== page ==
The Indian hockey team skipper is enjoying home-cooked food and the familiar environs after an unexpectedly long time away from home.
After spending around three months at the Sports Authority of India (SAI) campus in Bengaluru since March, the Indian hockey team players have finally returned home.
The joy can be heard in captain Manpreet Singh’s voice, who confessed to having been binging on his PlayStation just before his chat with the Olympic Channel.
“I can’t tell you how happy I am to finally be back home and eat home-cooked food. It was a long stay with the team at the campus.
“As much as we enjoyed the time together, I could say that all of us had begun to feel homesick after a while,” he admitted.
The Indian hockey men and women’s hockey teams have had a promising run in the past two years with both teams securing their tickets to the Tokyo Olympics.
Both teams were put up at the SAI campus before the COVID-19 outbreak and subsequent lockdown meant that they had to extend their stay.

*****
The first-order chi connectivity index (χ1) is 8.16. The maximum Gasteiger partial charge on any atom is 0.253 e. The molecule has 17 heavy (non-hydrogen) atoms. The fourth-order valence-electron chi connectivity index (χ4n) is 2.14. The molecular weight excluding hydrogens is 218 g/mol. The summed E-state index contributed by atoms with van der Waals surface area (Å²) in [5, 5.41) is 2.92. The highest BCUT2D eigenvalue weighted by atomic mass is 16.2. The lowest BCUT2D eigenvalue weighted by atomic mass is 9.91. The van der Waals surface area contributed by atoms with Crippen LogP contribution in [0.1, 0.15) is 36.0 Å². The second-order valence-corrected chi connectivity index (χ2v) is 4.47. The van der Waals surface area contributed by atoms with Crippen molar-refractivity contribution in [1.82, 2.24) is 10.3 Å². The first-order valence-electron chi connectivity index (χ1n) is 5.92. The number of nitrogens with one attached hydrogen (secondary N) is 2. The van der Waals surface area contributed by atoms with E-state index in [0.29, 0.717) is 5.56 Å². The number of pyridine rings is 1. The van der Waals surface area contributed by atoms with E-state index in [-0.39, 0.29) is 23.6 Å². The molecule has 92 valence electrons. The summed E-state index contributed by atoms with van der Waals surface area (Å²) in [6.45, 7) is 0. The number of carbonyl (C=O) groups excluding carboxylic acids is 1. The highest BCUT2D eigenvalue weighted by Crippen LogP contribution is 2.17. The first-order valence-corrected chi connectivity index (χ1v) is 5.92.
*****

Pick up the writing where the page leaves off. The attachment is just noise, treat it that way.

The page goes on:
It was the first time for Manpreet Singh to be away from his family for such a long time.
“The initial few weeks, we were motivating and lifting each other up by doing home workouts and playing indoor games,” the Indian hockey captain explained. “But after a while, the lockdown started to get to us.”
The Indian hockey captain had bunked with defender Varun Kumar during their stay at the SAI campus and the duo tried out new and creative ways to keep themselves occupied.
“In order to trick our minds into believing that there’s something new happening with us, Varun and me would often change our bed position or change the decor of our room to feel there’s some change at least,” Manpreet Singh chuckled.
“Also, once the courier services resumed, we ordered a couple of motivational posters to stick on our walls.
“Now that I think about it, I find those little things we did funny. But as silly as it sounds, it helped us stay calm in a difficult period.”
Manpreet Singh made his Olympics debut for the Indian hockey team as a 20-year-old at London 2012, and it was a collective dream that not only him but his whole family had achieved.
And though the campaign did not go too well, the Indian hockey team finished with the wooden spoon, but for Manpreet Singh, the experience was momentous.
“Since it was my first time, it will always be special for me,” the 27-year-old stated.
“I remember entering the Games village and being completely mesmerized by it. It gave me a chance to meet so many athletes and see legendary players up close. That was amazing.”
And as he enters his third Olympics in Tokyo next year, the young captain is hoping to lead the team to its first Olympic medal in four decades